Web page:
Spanking has become quite the debatable issue over the last few years. Whether or not you spank your child is a personal choice, but researchers say that spanking does in fact effect your child’s character and IQ.
Dr. Murray Straus spent the better part of his life trying to understand the negative effects of physical punishment on the psyche of a child. He wrote many books on the subject, detailing the harmful effects of spanking and how it can affect a child’s adult life. A newer study sustained by the University of New Hampshire explored the link between spanking and IQ.
Spanking And IQ
Straus, along with Mallie Paschall, a senior research expert at the Pacific Institute for Research and Evaluation, conducted the study. The two scientists studied samples of 806 children ages 2-4 and 704 children ages 5-9. Four years later, they retested both groups. They found that the IQ’s of children 2-4 who were not spanked ranked five points higher compared to those in the same age group who were spanked. Children 5-9 years old who were not hit scored 2.8 points higher in IQ four years later, compared to those in the same age group who were hit.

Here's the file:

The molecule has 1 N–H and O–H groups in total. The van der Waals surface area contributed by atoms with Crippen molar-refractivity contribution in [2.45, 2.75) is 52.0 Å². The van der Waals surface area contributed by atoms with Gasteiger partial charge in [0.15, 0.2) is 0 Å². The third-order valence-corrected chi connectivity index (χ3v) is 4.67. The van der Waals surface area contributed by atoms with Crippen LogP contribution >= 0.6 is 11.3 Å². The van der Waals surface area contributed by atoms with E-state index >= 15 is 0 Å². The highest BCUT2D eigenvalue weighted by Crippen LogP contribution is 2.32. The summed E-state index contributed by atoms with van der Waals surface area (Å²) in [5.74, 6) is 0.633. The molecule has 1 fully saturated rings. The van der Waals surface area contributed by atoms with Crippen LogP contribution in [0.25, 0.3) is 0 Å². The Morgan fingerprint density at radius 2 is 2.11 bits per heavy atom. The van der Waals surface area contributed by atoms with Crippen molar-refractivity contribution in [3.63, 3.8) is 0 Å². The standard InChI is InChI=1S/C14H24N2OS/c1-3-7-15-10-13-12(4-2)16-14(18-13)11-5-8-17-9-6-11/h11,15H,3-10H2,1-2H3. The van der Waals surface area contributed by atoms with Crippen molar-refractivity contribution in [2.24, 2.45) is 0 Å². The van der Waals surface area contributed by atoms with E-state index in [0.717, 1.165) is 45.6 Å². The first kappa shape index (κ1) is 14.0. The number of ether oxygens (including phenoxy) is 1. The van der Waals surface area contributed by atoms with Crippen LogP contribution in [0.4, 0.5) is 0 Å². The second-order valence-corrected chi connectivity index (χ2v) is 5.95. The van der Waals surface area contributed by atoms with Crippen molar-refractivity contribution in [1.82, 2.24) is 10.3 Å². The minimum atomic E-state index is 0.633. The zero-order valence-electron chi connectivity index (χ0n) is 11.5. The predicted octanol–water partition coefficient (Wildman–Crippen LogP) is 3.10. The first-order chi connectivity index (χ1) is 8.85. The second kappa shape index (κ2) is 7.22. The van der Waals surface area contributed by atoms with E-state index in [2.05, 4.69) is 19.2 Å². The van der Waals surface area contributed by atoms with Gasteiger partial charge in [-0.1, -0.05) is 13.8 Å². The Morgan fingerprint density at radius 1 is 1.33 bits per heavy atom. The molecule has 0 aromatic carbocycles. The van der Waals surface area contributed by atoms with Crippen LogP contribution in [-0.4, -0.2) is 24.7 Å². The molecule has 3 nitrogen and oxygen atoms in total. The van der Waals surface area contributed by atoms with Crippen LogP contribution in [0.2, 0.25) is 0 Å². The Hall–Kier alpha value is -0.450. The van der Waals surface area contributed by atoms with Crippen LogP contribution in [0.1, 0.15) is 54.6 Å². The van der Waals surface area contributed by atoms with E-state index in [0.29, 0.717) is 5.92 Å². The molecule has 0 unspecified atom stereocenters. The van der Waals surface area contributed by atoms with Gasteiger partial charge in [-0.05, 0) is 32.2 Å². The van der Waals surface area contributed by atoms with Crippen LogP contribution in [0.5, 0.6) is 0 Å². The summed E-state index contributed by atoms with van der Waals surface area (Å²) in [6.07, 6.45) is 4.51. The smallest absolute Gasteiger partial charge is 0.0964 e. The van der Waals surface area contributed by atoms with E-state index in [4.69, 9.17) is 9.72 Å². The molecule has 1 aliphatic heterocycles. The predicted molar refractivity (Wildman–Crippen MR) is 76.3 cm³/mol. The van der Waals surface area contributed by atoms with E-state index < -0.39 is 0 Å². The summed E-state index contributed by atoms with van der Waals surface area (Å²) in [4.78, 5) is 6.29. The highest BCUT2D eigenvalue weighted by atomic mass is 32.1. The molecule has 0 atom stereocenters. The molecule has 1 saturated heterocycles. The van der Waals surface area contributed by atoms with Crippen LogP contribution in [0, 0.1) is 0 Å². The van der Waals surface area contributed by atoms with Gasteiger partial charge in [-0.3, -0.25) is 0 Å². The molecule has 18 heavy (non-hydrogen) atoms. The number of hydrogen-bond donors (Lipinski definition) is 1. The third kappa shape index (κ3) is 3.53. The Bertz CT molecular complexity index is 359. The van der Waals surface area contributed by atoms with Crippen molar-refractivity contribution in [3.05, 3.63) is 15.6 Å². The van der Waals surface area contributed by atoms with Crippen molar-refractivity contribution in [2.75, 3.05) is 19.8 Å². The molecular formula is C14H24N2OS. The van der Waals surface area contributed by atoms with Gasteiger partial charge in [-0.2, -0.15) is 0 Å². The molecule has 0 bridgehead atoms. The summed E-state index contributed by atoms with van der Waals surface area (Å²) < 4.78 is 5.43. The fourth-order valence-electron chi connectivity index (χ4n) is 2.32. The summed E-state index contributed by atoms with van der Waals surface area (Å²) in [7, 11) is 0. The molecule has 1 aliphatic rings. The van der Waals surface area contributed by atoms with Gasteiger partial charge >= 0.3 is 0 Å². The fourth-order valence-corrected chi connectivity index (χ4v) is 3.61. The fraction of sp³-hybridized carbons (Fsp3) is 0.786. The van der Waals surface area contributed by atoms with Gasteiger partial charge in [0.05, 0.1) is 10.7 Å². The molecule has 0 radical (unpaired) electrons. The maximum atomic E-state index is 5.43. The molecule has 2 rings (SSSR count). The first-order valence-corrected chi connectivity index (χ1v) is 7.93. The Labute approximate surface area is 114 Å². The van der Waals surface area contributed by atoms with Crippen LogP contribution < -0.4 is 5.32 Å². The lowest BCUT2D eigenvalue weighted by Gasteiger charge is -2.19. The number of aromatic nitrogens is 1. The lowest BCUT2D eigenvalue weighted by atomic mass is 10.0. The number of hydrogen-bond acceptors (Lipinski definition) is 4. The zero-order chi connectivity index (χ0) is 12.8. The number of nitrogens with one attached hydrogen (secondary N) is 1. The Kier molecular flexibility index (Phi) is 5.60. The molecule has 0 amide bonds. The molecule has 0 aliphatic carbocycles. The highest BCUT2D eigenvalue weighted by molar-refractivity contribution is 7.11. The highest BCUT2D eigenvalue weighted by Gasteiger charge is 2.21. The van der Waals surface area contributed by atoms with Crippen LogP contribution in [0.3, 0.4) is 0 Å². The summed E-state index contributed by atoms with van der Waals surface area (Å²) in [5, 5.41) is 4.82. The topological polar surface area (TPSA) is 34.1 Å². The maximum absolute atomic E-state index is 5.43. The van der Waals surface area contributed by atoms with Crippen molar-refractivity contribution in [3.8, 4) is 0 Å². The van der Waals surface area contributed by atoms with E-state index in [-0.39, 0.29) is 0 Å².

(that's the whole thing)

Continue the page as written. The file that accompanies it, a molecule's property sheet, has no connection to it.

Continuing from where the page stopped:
The duo presented the results at the International Conference on Violence, Abuse and Trauma in 2009. Straus explained, “How often parents spanked made a difference. The more spanking the slower the development of the child’s mental ability. But even small amounts of spanking made a difference.”
He added, “All parents want smart children. This study shows that avoiding spanking and correcting misbehaviour in other ways can help that happen.”
Straus and his team also collected data on corporal punishment in 32 nations among 17,404 university students who experienced spanking as youngsters. They found lower national average IQ levels in nations where spanking was more common.
As for an explanation for the relationship between corporal punishment and lower IQ, researchers explained that corporal punishment can become a chronic stress or for young children, especially those who experience it three or more times a week.
Researchers found that the stress of corporal punishment can lead to post-traumatic stress symptoms, such as being afraid that something bad will happen and being easily startled, symptoms that are associated with lower IQ.